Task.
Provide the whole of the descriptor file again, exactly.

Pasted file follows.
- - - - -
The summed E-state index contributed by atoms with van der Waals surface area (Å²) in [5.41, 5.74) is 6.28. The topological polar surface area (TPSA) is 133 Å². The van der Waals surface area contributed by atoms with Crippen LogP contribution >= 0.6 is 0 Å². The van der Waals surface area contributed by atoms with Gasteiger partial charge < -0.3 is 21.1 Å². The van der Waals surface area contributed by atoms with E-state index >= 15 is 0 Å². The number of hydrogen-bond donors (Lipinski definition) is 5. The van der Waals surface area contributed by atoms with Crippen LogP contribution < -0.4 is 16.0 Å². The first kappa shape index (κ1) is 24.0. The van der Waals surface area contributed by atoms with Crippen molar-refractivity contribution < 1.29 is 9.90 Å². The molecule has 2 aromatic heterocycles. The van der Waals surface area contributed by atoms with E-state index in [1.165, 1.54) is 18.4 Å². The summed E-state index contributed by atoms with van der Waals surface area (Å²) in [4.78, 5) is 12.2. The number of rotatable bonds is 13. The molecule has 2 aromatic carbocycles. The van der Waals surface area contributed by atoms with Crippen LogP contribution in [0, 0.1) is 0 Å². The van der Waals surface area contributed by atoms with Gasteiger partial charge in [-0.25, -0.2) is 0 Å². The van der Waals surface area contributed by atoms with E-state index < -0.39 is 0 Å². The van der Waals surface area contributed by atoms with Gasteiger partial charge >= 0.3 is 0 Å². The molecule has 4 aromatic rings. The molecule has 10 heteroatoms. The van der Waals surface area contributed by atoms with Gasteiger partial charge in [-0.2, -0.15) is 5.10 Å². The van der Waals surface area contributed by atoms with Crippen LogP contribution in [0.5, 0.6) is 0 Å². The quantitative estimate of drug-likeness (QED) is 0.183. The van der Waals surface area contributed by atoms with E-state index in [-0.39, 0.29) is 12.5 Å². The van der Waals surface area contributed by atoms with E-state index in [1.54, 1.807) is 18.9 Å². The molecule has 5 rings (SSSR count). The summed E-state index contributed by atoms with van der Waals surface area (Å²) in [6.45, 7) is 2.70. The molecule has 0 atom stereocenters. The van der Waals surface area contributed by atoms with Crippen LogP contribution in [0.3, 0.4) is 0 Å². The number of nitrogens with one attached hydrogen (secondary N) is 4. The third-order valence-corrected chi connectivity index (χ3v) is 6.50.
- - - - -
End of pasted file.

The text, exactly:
The summed E-state index contributed by atoms with van der Waals surface area (Å²) in [5.41, 5.74) is 6.28. The topological polar surface area (TPSA) is 133 Å². The van der Waals surface area contributed by atoms with Crippen LogP contribution >= 0.6 is 0 Å². The van der Waals surface area contributed by atoms with Gasteiger partial charge < -0.3 is 21.1 Å². The van der Waals surface area contributed by atoms with E-state index >= 15 is 0 Å². The number of hydrogen-bond donors (Lipinski definition) is 5. The van der Waals surface area contributed by atoms with Crippen LogP contribution < -0.4 is 16.0 Å². The first kappa shape index (κ1) is 24.0. The van der Waals surface area contributed by atoms with Crippen molar-refractivity contribution < 1.29 is 9.90 Å². The molecule has 2 aromatic heterocycles. The van der Waals surface area contributed by atoms with E-state index in [1.165, 1.54) is 18.4 Å². The summed E-state index contributed by atoms with van der Waals surface area (Å²) in [4.78, 5) is 12.2. The number of rotatable bonds is 13. The molecule has 2 aromatic carbocycles. The van der Waals surface area contributed by atoms with Crippen LogP contribution in [0, 0.1) is 0 Å². The van der Waals surface area contributed by atoms with Gasteiger partial charge in [-0.25, -0.2) is 0 Å². The van der Waals surface area contributed by atoms with E-state index < -0.39 is 0 Å². The van der Waals surface area contributed by atoms with Gasteiger partial charge >= 0.3 is 0 Å². The molecule has 4 aromatic rings. The molecule has 10 heteroatoms. The van der Waals surface area contributed by atoms with Gasteiger partial charge in [-0.2, -0.15) is 5.10 Å². The van der Waals surface area contributed by atoms with Crippen LogP contribution in [0.5, 0.6) is 0 Å². The quantitative estimate of drug-likeness (QED) is 0.183. The van der Waals surface area contributed by atoms with E-state index in [-0.39, 0.29) is 12.5 Å². The van der Waals surface area contributed by atoms with E-state index in [1.54, 1.807) is 18.9 Å². The molecule has 5 rings (SSSR count). The summed E-state index contributed by atoms with van der Waals surface area (Å²) in [6.45, 7) is 2.70. The molecule has 0 atom stereocenters. The van der Waals surface area contributed by atoms with Crippen LogP contribution in [0.3, 0.4) is 0 Å². The number of nitrogens with one attached hydrogen (secondary N) is 4. The third-order valence-corrected chi connectivity index (χ3v) is 6.50.